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Four Recommendations for Inclusive and Democratic Elections

KEMITRAAN is a member of the Civil Society Working Group for Legal Identity (Pokja Identitas Hukum). The Legal Identity Working Group was formed because it has serious concerns about efforts to strengthen population and civil registration, especially for vulnerable groups, such as indigenous peoples and people with disabilities. In connection with the 2024 General Election which will be held on February 14, the Legal Identity Working Group held a seminar entitled “The Role of Civil Registration Services and Population Data in the 2024 General Election”.

The Legal Identity Working Group consists of 8 civil society organizations and academics, namely the Indonesian Institute of Citizenship (IKI), KEMITRAAN (Partnership for Governance Reform), the Center for Studies and Advocacy for the Protection and Quality of Life of Children at the University of Indonesia (PUSKAPA UI), the Foundation for the Empowerment of Women Heads of Families (PEKKA), the LBH APIK Association, the Indonesian Mixed Marriage Society (PerCa Indonesia), the SUAKA Association, and the Institute for the Study and Development of Human Resources of the Nahdlatul Ulama Executive Board (LAKPESDAM PBNU).

The seminar was held on February 6, 2024 at Ashley Hotel, Gondangdia, Central Jakarta. This event aims to provide a space for discussion related to learning the use of population data in the 2024 Election process, in connection with strengthening the democratic system and population administration services. The material was presented by Nurul Amalia Salabi from the Association for Elections and Democracy (Perludem), Dr. Handayani Ningrum S.E., M.Si from the Directorate General of Population and Civil Registration (Ditjen Dukcapil), and Eddy Setiawan from the Indonesian Citizenship Institute (IKI).

Perludem explained the optimization of the use of population data in the 2024 election process. As emphasized in Perludem’s monitoring, the main problem lies in the DP4 sector (Data Penduduk Potential Election Voters). Accurate population data is the key to the absence of discrimination of certain groups and there should be no discrimination in regulations. In her presentation, Nurul also stated that there were at least 4 percent of people who were not registered as voters. Among them are transgender because they do not carry or do not have a Family Card (KK), mental disabilities, and indigenous peoples such as those living in forest conservation.

“Based on Dukcapil data, the number of people registered based on NIK amounted to 204,656,053 as of December 2022,” he added.

The next presentation was delivered by Dr. Handayani Ningrum S.E., M.Si from the Director General of Dukcapil. She stated that Dukcapil has been ‘picking up the ball’ to the population regarding data recording and updating. However, there are still problems in the field because people do not report important events, such as marriage, moving address, divorce, etc., especially those experienced by vulnerable populations such as indigenous groups, the extreme poor, ODGJ, prisoners, disabilities, and transgender. To note, there are two dimensions of citizenship, namely legal status and citizenship practices. Civil registration is included in the dimension of legal status as a right of the Indonesian people.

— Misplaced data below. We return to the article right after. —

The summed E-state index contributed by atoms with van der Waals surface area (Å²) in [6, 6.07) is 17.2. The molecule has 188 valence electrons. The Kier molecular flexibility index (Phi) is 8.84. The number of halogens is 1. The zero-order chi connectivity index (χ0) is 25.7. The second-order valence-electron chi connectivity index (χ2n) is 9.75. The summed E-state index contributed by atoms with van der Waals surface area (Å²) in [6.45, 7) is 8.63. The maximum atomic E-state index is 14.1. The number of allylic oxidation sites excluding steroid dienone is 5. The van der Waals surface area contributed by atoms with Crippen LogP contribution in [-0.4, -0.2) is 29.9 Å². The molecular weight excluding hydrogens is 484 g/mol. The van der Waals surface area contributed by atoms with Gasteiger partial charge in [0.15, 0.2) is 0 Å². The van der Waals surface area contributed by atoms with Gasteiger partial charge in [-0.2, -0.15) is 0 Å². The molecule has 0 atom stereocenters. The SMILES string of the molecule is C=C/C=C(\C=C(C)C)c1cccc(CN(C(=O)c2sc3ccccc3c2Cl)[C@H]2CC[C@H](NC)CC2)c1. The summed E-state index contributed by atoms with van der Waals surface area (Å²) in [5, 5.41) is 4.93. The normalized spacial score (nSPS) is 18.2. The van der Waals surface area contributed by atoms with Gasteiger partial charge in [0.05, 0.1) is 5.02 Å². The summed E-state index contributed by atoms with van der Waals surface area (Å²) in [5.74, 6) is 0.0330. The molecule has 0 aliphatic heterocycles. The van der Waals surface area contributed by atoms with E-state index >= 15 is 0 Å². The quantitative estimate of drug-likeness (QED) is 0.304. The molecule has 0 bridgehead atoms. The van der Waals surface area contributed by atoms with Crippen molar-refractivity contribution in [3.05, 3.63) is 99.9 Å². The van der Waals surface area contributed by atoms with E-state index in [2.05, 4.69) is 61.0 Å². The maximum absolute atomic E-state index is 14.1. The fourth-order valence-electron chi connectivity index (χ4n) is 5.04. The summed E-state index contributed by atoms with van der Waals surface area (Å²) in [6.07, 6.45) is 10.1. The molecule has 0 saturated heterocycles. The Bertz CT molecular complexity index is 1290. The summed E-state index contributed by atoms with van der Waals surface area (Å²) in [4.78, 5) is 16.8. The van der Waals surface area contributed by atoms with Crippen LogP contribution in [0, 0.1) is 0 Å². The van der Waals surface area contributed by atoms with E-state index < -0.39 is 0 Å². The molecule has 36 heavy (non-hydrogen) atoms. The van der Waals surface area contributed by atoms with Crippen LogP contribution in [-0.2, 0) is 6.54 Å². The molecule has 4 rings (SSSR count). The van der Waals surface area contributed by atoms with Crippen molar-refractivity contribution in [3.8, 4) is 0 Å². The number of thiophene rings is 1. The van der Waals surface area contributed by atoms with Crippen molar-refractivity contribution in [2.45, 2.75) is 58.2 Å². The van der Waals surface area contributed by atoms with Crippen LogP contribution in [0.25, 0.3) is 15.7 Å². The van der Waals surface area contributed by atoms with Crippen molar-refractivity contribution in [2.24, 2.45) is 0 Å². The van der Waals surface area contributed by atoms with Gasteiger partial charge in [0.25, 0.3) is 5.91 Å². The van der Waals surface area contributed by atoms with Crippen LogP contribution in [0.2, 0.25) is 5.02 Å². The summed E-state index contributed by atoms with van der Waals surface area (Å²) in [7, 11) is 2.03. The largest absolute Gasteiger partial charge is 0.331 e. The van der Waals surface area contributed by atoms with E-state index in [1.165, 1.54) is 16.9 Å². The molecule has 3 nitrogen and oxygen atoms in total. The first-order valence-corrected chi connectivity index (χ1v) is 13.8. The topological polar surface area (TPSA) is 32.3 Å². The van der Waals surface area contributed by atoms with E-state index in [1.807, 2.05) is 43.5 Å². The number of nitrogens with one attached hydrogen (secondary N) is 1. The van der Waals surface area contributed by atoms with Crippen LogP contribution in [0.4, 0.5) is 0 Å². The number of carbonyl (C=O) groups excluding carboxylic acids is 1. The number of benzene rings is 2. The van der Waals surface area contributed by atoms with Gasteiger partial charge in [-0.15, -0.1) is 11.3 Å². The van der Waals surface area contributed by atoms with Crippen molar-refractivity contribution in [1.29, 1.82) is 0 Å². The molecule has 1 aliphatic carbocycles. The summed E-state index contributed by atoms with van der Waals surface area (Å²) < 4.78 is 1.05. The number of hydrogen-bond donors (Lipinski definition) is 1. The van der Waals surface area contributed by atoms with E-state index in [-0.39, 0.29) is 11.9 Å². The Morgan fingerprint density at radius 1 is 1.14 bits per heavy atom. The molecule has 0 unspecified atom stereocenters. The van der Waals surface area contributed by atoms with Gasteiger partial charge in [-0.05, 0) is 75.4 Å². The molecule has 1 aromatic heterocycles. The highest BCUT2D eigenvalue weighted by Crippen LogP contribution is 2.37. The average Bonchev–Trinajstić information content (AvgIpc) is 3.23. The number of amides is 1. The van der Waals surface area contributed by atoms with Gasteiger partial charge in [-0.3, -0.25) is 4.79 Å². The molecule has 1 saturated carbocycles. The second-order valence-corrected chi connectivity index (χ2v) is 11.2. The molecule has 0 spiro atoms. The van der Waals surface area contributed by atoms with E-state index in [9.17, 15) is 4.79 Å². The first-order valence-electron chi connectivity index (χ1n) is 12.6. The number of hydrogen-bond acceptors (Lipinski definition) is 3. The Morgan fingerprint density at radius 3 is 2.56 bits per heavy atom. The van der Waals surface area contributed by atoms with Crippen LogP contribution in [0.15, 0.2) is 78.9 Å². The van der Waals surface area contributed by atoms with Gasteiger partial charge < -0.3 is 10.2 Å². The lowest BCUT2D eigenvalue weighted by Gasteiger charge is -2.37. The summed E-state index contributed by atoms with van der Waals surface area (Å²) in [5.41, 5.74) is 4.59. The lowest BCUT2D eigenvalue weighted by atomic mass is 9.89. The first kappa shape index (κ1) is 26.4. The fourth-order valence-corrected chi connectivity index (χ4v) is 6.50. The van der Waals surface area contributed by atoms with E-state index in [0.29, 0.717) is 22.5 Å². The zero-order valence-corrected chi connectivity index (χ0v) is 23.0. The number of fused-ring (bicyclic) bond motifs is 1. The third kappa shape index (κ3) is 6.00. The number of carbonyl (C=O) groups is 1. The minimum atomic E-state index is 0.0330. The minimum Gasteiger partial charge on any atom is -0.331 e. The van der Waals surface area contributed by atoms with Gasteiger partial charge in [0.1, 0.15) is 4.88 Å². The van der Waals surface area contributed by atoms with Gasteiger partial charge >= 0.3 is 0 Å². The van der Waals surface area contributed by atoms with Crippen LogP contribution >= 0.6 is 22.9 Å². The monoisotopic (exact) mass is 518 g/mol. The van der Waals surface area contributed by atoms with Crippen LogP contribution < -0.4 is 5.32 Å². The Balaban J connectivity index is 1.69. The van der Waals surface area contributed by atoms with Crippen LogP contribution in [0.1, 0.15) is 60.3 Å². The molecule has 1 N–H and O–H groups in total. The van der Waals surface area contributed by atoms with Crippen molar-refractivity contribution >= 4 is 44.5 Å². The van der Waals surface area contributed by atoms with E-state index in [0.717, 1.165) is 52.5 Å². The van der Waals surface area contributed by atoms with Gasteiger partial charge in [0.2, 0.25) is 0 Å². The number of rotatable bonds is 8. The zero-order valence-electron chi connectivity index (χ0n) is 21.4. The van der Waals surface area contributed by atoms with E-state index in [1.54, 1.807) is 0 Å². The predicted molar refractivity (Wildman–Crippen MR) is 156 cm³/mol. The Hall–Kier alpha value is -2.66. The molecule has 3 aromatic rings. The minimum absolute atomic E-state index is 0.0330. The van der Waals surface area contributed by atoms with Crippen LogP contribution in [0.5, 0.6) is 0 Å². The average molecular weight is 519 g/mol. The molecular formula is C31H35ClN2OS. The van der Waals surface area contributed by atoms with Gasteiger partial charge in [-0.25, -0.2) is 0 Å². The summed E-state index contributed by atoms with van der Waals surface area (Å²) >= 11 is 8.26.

As for this matter, IKI highlighted that it would be more effective if various population events could be recorded with an automatic system identified and reported to the dukcapil. The suggestion of a national system responds to several concerns related to civil registration outside the six categories of disability previously mentioned, such as foreign nationals who get the right to vote.

The seminar was attended by around 90 participants from CSOs, academics and the media. The discussion was interactive. One participant from the National Commission on Disability stated that not all persons with disabilities are well recorded in the current system. This shows that there is a tremendous gap. A participant from Suara Kita also provided input so that the data owned by the government is updated so that every citizen can participate and have their rights in the elections.

It is necessary to involve civil society in the Dukcapil system so that it can become a data monitoring mechanism and help Dukcapil’s work,” he explained.

This national seminar provides four important recommendations for Adminduk services to become more inclusive, thus capable of providing up-to-date data. Among them is the need for a new law related to population and civil registration that includes strengthening human rights guarantees and the provision of services in the form of an active system by the government. There is a need for Braille ballot papers, the formation of a national database for disabilities which will then be provided with disability cards involving people with disabilities from the planning process, and finally, there is a need for an integrated and inclusive reporting system related to important population registration events.

The Legal Identity Working Group hopes that in the future, the provision of good data can be realized so that every citizen, especially those who are vulnerable and have difficulty accessing, can obtain their rights as part of Indonesian citizens.